Marion County FFA Chapter Students Sell Merchandise at Annual Ham, Bacon and Egg Show | Local News

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RACHEL — A buyer offered $22.23 a pound on Hunter Tennant’s 22-pound Grand Champion ham, then donated the ham to Marion County Technical Center FFA Club for resale.

That’s how many Friday night auctions went on at the 21st Annual Francis Marion Ham, Bacon and Egg Show, where students got a chance to reap the rewards of their hard work for most of of the school year.

The auction was held at the Marion County Technical Center and John Postlethwait, agricultural science teacher and Future Farmers of America advisor for the school, said attendance and product production were excellent this year.

“Overall I’m happy with the quality of the produce and I think we’ve put in some good quality cuts of meat that will serve shoppers well,” Postlethwait said. “It’s all the work of the students. I provide the knowledge and the know-how and they do the work.

Some students do all the farming on school grounds, where they can rent a patch in the barn for their animals, others, like Hunter, bring their animals home to their own farm.

Hunter, a ninth grader at North Marion High, grew up learning to raise animals and it brought in about $800 Friday night. Hunter had both the grand champion’s ham and bacon. The ham was sold for $500 and the bacon for $300.

Hunter said his parents and grandparents helped him a lot in raising his pig well and he was quite surprised to win the award in both categories. It’s not often that both prizes are won by the same pig.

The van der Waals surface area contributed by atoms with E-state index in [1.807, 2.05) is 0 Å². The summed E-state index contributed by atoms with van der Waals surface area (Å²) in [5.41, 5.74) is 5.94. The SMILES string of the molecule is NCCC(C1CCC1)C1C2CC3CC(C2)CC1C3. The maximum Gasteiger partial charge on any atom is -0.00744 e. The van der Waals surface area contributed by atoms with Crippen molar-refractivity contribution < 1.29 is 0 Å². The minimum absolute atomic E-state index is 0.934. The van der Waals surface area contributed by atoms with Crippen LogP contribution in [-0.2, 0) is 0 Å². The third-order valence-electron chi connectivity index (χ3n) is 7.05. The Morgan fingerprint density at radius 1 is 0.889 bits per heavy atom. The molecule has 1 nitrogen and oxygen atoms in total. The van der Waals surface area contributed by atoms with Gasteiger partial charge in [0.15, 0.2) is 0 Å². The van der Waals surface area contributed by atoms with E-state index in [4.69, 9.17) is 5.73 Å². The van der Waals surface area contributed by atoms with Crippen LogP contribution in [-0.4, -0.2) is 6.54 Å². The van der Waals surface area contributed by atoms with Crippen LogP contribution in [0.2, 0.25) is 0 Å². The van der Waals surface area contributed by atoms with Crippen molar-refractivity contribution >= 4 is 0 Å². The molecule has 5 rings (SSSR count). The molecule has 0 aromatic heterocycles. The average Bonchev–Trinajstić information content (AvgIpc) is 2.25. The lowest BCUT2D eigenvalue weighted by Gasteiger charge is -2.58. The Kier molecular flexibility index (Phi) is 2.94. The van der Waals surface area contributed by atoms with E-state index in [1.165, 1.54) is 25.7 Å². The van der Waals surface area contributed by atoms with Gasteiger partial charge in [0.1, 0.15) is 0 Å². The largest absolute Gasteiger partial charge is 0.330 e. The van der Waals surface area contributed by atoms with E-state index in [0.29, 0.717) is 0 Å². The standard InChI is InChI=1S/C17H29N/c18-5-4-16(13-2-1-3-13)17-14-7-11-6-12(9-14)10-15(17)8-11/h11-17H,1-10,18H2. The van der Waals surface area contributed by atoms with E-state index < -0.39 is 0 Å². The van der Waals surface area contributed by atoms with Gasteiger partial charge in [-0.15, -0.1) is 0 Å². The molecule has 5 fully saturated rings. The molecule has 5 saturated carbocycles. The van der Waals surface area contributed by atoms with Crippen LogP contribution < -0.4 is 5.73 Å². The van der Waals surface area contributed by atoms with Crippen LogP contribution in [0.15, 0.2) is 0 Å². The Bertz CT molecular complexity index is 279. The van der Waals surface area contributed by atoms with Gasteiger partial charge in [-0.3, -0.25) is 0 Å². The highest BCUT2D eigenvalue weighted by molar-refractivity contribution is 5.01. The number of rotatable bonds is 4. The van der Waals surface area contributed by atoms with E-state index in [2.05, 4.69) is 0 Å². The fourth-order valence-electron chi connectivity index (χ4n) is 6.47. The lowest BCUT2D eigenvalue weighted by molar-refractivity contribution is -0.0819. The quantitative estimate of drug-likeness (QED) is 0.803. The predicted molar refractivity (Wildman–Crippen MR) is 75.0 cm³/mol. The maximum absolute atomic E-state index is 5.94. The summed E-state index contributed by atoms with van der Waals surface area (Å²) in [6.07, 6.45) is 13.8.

“At first I didn’t know what to think, I walked in one day and [Postlethwait] said, “You are a great champion,” Hunter said. “Looks like I’m pretty lucky here.”

Hunter said he was going to use the money from his sales to fix his truck when he got his driver’s license.

The grand champion eggs belonged to Andrew Lyle, who graduated from North Marion in 2021 and is now a freshman at Ohio State University Agriculture Technical Institute studying animal science.

It takes a lot of animal science to get eggs as beautiful as Andrew’s Dozen sold for just over $1,000 on Friday night. Ensuring that the shells are smooth, the yolk is well placed, and the weight is neither too much nor too small are all factors to consider when raising grand champion eggs.

Andrew said his biggest help was his grandfather, who grew up raising farm animals and passed the art on to his grandson. His grandfather, David Lee, was the final bidder on the eggs.

Andrew said he plans to use the money to help pay for his college.

“If done this show for the past few years. I like to do it over and over again because it’s exciting,” Andrew said. “I also like to compete in the state competition and two years ago I was booked there two years ago.”

Postlethwait said several of his students are considering submitting products to the state competition.

The reserve winners from Friday’s contest were Nicole Efaw, a ninth grader at NMHS, who had award-winning bacon and eggs and Allyson Postlethwait, an eleventh-grade student at NMHS, who also had an award-winning ham.


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